Additive Manufacturing for Medical Applications

Cardiovascular heart model, Star Rapid blog

HeartPrint cardiovascular model from Materialise

According to a recent industry report from Deloitte, the demand for medical services around the world will reach a staggering $8.7 trillion by 2020. This growth is due to larger populations living longer than ever before and with access to more sophisticated medical procedures.

Additive manufacturing for medical applications is becoming an important resource for meeting increasing demands on the healthcare systems of the world. Here are some of the top applications now and what to expect from this evolving technology in the future.

Dentistry

The largest market for additive manufacturing in medicine right now is dentistry and related orthodontics such as bridges, crowns, braces and dentures. Currently, digital dentistry is a $2.5 billion industry and this is set to more than double in a few years. Many 3D printed dental appliances are easily customized for a precise fit while also being printable in a variety of substrates, from flexible polymers to rigid titanium.

Dentures, at Star Rapid blog

Dentures from EnvisonTEC

There are also specialized printers configured to use dental scanning software, along with biocompatible resins, that can fit in small offices and clinics for immediate, on-the-spot solutions ready in a single day.

Anatomical Models

The human body is complex and each is unique. Therefore, when doctors and clinicians need to consider individual treatments, it helps enormously to see an accurate model of the subject in question – whether that’s a bone, an organ, a tumor or a limb.

3D printed hand, Star Rapid blog

3D scanned and printed anatomical model for study

This is now a reality. Great advances have been made in medical imaging technology, including highly accurate full-color 3D scanning down to the vascular level. Using this data, along with sophisticated topological mapping software such as Mimics®from Materialise, biomedical engineers can use 3D printers to create realistic models for analysis.

From these models, doctors can then plan surgical strategies including where to make incisions. Also, models assembled from multiple pieces can be disassembled to reveal structures within that might otherwise have been blocked from a surgeon’s view. Right now, 16 of the top 20 hospitals in the USA have onsite 3D printing facilities, with that number expected to grow exponentially in the next few years.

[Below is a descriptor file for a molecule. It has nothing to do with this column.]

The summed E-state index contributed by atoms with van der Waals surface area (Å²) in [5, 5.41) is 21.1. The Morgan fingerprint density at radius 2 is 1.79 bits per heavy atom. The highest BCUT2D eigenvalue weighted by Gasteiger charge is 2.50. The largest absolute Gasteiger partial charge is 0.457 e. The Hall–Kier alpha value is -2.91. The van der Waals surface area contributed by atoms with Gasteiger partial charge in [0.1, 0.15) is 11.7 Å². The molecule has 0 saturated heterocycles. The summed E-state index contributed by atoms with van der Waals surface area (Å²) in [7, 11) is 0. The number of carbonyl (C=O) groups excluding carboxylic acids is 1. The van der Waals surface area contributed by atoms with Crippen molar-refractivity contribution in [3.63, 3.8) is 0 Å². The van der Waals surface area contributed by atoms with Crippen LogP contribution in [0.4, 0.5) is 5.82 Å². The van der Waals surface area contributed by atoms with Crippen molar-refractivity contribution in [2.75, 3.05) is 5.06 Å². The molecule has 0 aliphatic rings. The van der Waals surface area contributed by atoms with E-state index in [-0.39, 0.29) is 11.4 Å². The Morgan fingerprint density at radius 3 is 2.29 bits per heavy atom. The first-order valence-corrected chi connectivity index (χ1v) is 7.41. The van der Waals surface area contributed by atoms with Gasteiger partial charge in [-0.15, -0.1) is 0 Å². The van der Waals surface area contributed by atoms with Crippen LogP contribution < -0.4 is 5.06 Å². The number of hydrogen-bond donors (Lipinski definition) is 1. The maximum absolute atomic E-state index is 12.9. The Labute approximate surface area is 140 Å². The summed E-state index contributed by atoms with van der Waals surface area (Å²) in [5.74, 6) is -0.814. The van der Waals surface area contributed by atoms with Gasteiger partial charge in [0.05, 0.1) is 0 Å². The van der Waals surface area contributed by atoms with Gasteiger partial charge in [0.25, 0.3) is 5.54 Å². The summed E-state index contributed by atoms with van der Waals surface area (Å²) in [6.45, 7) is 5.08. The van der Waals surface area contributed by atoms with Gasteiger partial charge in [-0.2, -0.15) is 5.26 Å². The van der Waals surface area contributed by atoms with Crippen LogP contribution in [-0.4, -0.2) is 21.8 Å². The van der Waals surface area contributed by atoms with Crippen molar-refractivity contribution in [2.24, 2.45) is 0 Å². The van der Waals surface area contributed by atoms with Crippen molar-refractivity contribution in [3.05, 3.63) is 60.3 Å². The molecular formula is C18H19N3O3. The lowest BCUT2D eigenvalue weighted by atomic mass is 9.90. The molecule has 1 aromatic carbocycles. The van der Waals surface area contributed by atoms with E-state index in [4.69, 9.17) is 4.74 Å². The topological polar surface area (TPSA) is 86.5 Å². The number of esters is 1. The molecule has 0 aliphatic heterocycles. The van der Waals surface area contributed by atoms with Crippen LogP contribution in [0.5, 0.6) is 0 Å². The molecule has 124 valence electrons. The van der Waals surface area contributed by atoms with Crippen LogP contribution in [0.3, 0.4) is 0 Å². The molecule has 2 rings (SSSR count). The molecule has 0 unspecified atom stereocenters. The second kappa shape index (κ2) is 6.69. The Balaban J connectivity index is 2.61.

General Tools

This is a broad category of auxiliary equipment that would be expensive and time-consuming to make conventionally in small volumes. It includes clamps or grips designed for an individual patient’s anatomy, possibly to aid in examinations, treatments or surgical procedures.

iLab/Haiti, Star Rapid blog

3D printed parts from iLab/Haiti

Additive manufacturing is also being used in developing countries to produce non-specific clamps, catheters and other fittings that are fast and economical to produce on the spot as needed.

Prosthetics and Orthotics

Another broad category, a prosthetic can be a replacement of a body part, either internally (i.e., hip joint), or externally (a missing limb).

3D printed hand, Star Rapid blog

Taiwanese girl with 3D printed articulated prosthetic

Traditionally, prosthetic limbs were either hopelessly crude and generic or highly customized and expensive, requiring a lot of measurement, test fitting and hand-craftsmanship that is not accessible to many people. This is especially true in remote areas or regions experiencing military conflict, where such prosthetics are urgently needed.

Orthotics are also custom pieces, made to assist the wearer’s bone structure with added support or by correcting some misalignment problems. Using modern polymers, 3D printed plastic orthotics are strong, lightweight, durable and also pliable for comfort.

Health Monitoring and Drug Delivery

Another advantage of additive manufacturing is the ability to make complex micro devices that work inside the body to deliver medicine or to monitor a patient’s health.

MIT,  in conjunction with Harvard’s Brigham and Women’s Hospital, has developed an ingestible device that can remain in the stomach for a month. Self-powered, it delivers discrete amounts of drugs for patients requiring long-term care, such as in the treatment of cancer or HIV. This device is currently in the testing stage but it represents the kind of approach that many other researchers are developing.

Such micro devices will soon be able to transmit data wirelessly to an external medical wearable for detailed health monitoring. Other printed sensors can be injected into the bloodstream to provide active monitoring of blood glucose levels, blood oxygenation and other critical metrics that doctors will use to quickly respond to a patient’s medical condition.

These are just a few of the amazing applications being made with this transformative technology. We’ve used our Renishaw AM250 powder bed printer to make titanium hip joints and dental implants, among many other appliances, and we will continue to work with product developers to create unique solutions for improved medical devices.

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